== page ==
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I had wanted to go to Rio de Janeiro for a long time. Parties, dancing, beautiful people – what’s not to love? (luoman/iStockphoto)
I had wanted to go to Rio de Janeiro for a long time. Parties, dancing, beautiful people – what’s not to love? (luoman/iStockphoto)

I curse my lack of Portuguese after an encounter with Brazilian police Add to ...

Sometimes things don’t go as planned – and those moments often make for the best stories. Tripping columns offer readers a chance to share their wild adventures from the road.

I had wanted to go to Brazil for a long time. Parties, dancing, beautiful people – what’s not to love? I was even willing to have a few drinks upon arrival at my first hostel, despite my 12:30 a.m. arrival. I figured everyone would still be awake – what self-respecting South American goes to bed before 3? I didn’t, however, figure on the reliably unpredictable nature of travelling. So, I was surprised when no one answered the door at the hostel.

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Don’t you love those moments when you ring a doorbell a hundred times, even though it’s obvious no one is home? I briefly considered scaling the down-pipe, before resigning myself to a taxi driver called Carlos.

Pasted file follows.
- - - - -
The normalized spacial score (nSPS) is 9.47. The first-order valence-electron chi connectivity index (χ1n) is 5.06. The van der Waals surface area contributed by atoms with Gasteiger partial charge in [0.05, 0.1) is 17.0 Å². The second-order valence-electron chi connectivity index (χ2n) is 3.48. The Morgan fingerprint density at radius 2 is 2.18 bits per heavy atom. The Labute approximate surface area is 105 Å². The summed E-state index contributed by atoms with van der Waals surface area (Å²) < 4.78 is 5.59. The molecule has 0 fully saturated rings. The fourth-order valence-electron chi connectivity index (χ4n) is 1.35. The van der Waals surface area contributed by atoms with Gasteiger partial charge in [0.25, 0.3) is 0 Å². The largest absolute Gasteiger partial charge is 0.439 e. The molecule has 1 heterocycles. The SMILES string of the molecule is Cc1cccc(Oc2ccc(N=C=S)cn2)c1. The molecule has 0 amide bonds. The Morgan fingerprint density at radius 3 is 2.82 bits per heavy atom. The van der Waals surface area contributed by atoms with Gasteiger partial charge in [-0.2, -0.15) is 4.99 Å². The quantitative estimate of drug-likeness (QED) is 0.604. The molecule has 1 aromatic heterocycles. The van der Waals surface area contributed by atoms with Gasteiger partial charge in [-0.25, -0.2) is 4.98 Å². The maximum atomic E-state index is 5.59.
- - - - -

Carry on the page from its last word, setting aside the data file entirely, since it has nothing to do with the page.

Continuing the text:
He pulled into a petrol station to make a phone call for me, when out of the shadows emerged two Brazilian police officers. Carlos handed me his phone, turned to the police, and began what evolved into an excited 20 minute conversation in Portuguese, interspersed occasionally with all three men turning to look at me huddled in the back of the taxi.

Meanwhile, on the other end of the phone was a nice lady who spoke a little English. “Your hostel is next to a favela. Is a bad place, is not safe for you. Carlos will take you to hotel, okay?”

Okay. I hand the phone back to Carlos. He says something in Portuguese, only this time I make out the word favela. He concludes his spiel by running a finger across his throat in a slicing action. The policemen nod in agreement, and one of them also drags his finger across his throat, finishing with an alarmingly realistic choking sound effect. So it’s decided: another hotel.

But everyone is still standing around. Have I missed something? The policemen look at me: “Passaporte.”

Ah, crap. “Passaporte” quickly escalates into “open the trunk of the taxi and we’ll search your entire bag.”

So there I am, on the side of the road in the middle of the night, somewhere in Rio de Janeiro, with my bag being searched by the police.

“Can’t get much worse than this,” I think, as one of the policemen clumsily repacks a bra and reaches for my feminine hygiene products.

Eventually, it is decided that I am not, in fact, a drug dealer, and Carlos and I go on our slightly merry, sleep-deprived way. Saint Carlos takes me to what I assume is a good place, and here he leaves me.

Sixty Brazilian real for 12 hours? That seems a strange arrangement. As I am shown to my room, I curse my lack of Portuguese – 12 hours? What?

I open the door and see mirrors all around the bed, notice a strong smell of bleach and – is the bathroom still steamy? I’m in a freaking love hotel!

As I discovered, not every night in Brazil is a party, but it’s certainly interesting.

 

 

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